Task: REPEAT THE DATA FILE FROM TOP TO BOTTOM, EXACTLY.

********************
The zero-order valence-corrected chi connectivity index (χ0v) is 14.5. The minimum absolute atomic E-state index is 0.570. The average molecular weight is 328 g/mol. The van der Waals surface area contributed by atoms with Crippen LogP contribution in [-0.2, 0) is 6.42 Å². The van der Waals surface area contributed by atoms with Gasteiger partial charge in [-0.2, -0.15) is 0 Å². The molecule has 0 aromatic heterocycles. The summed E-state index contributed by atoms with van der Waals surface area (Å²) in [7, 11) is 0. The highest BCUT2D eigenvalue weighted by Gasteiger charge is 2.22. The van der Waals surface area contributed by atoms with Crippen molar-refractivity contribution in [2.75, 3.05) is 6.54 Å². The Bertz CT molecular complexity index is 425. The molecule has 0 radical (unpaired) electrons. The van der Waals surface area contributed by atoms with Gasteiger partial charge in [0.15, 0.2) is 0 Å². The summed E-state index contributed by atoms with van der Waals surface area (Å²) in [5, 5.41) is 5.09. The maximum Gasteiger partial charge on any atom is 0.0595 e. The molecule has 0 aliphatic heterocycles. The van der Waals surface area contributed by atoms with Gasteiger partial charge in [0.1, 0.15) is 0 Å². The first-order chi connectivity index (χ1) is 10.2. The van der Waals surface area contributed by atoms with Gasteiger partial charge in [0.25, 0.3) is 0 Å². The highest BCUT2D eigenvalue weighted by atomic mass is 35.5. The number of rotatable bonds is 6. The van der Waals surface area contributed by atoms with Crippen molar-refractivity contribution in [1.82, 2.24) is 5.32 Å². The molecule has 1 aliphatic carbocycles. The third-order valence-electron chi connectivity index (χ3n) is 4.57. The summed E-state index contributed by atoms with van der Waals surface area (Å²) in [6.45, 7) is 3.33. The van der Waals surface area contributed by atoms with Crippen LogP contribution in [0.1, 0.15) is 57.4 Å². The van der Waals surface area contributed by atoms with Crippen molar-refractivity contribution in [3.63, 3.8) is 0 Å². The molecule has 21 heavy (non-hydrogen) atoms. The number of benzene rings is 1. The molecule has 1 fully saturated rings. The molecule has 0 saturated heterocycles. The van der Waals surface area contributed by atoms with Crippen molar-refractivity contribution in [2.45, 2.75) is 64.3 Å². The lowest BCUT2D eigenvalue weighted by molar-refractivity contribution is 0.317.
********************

The zero-order valence-corrected chi connectivity index (χ0v) is 14.5. The minimum absolute atomic E-state index is 0.570. The average molecular weight is 328 g/mol. The van der Waals surface area contributed by atoms with Crippen LogP contribution in [-0.2, 0) is 6.42 Å². The van der Waals surface area contributed by atoms with Gasteiger partial charge in [-0.2, -0.15) is 0 Å². The molecule has 0 aromatic heterocycles. The summed E-state index contributed by atoms with van der Waals surface area (Å²) in [7, 11) is 0. The highest BCUT2D eigenvalue weighted by Gasteiger charge is 2.22. The van der Waals surface area contributed by atoms with Crippen molar-refractivity contribution in [2.75, 3.05) is 6.54 Å². The Bertz CT molecular complexity index is 425. The molecule has 0 radical (unpaired) electrons. The van der Waals surface area contributed by atoms with Gasteiger partial charge in [0.15, 0.2) is 0 Å². The summed E-state index contributed by atoms with van der Waals surface area (Å²) in [5, 5.41) is 5.09. The maximum Gasteiger partial charge on any atom is 0.0595 e. The molecule has 0 aliphatic heterocycles. The van der Waals surface area contributed by atoms with Gasteiger partial charge in [0.1, 0.15) is 0 Å². The first-order chi connectivity index (χ1) is 10.2. The van der Waals surface area contributed by atoms with Gasteiger partial charge in [0.25, 0.3) is 0 Å². The highest BCUT2D eigenvalue weighted by atomic mass is 35.5. The number of rotatable bonds is 6. The van der Waals surface area contributed by atoms with Crippen molar-refractivity contribution in [1.82, 2.24) is 5.32 Å². The molecule has 1 aliphatic carbocycles. The third-order valence-electron chi connectivity index (χ3n) is 4.57. The summed E-state index contributed by atoms with van der Waals surface area (Å²) in [6.45, 7) is 3.33. The van der Waals surface area contributed by atoms with Crippen LogP contribution in [0.1, 0.15) is 57.4 Å². The van der Waals surface area contributed by atoms with Crippen molar-refractivity contribution in [3.63, 3.8) is 0 Å². The molecule has 21 heavy (non-hydrogen) atoms. The number of benzene rings is 1. The molecule has 1 fully saturated rings. The molecule has 0 saturated heterocycles. The van der Waals surface area contributed by atoms with Crippen molar-refractivity contribution in [2.45, 2.75) is 64.3 Å². The lowest BCUT2D eigenvalue weighted by molar-refractivity contribution is 0.317.